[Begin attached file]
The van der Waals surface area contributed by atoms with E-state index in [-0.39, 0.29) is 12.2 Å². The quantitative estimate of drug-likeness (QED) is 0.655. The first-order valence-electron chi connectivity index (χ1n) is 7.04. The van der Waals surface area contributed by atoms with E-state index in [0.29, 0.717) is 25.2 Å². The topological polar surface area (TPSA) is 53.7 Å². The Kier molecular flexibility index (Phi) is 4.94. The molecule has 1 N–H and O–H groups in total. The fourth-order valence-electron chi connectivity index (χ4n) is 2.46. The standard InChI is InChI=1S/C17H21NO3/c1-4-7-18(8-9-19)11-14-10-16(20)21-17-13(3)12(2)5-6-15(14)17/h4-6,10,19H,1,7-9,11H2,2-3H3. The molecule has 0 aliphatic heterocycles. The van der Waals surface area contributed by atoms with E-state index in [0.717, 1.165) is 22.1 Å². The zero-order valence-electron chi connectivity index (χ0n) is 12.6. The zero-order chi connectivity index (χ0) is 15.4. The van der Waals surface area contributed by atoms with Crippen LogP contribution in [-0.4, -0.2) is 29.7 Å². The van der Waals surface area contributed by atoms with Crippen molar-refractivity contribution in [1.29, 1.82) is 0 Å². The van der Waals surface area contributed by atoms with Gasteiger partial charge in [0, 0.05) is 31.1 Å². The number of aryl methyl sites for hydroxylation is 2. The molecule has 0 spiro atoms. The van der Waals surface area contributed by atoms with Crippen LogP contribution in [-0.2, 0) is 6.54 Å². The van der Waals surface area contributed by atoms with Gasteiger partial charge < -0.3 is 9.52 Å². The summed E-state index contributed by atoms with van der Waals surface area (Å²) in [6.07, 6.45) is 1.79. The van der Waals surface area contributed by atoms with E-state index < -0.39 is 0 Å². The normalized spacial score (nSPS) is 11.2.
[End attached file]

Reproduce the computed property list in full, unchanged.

The van der Waals surface area contributed by atoms with E-state index in [-0.39, 0.29) is 12.2 Å². The quantitative estimate of drug-likeness (QED) is 0.655. The first-order valence-electron chi connectivity index (χ1n) is 7.04. The van der Waals surface area contributed by atoms with E-state index in [0.29, 0.717) is 25.2 Å². The topological polar surface area (TPSA) is 53.7 Å². The Kier molecular flexibility index (Phi) is 4.94. The molecule has 1 N–H and O–H groups in total. The fourth-order valence-electron chi connectivity index (χ4n) is 2.46. The standard InChI is InChI=1S/C17H21NO3/c1-4-7-18(8-9-19)11-14-10-16(20)21-17-13(3)12(2)5-6-15(14)17/h4-6,10,19H,1,7-9,11H2,2-3H3. The molecule has 0 aliphatic heterocycles. The van der Waals surface area contributed by atoms with E-state index in [0.717, 1.165) is 22.1 Å². The zero-order valence-electron chi connectivity index (χ0n) is 12.6. The zero-order chi connectivity index (χ0) is 15.4. The van der Waals surface area contributed by atoms with Crippen LogP contribution in [-0.4, -0.2) is 29.7 Å². The van der Waals surface area contributed by atoms with Crippen molar-refractivity contribution in [1.29, 1.82) is 0 Å². The van der Waals surface area contributed by atoms with Gasteiger partial charge in [0, 0.05) is 31.1 Å². The number of aryl methyl sites for hydroxylation is 2. The molecule has 0 spiro atoms. The van der Waals surface area contributed by atoms with Crippen LogP contribution in [-0.2, 0) is 6.54 Å². The van der Waals surface area contributed by atoms with Gasteiger partial charge < -0.3 is 9.52 Å². The summed E-state index contributed by atoms with van der Waals surface area (Å²) in [6.07, 6.45) is 1.79. The van der Waals surface area contributed by atoms with E-state index < -0.39 is 0 Å². The normalized spacial score (nSPS) is 11.2.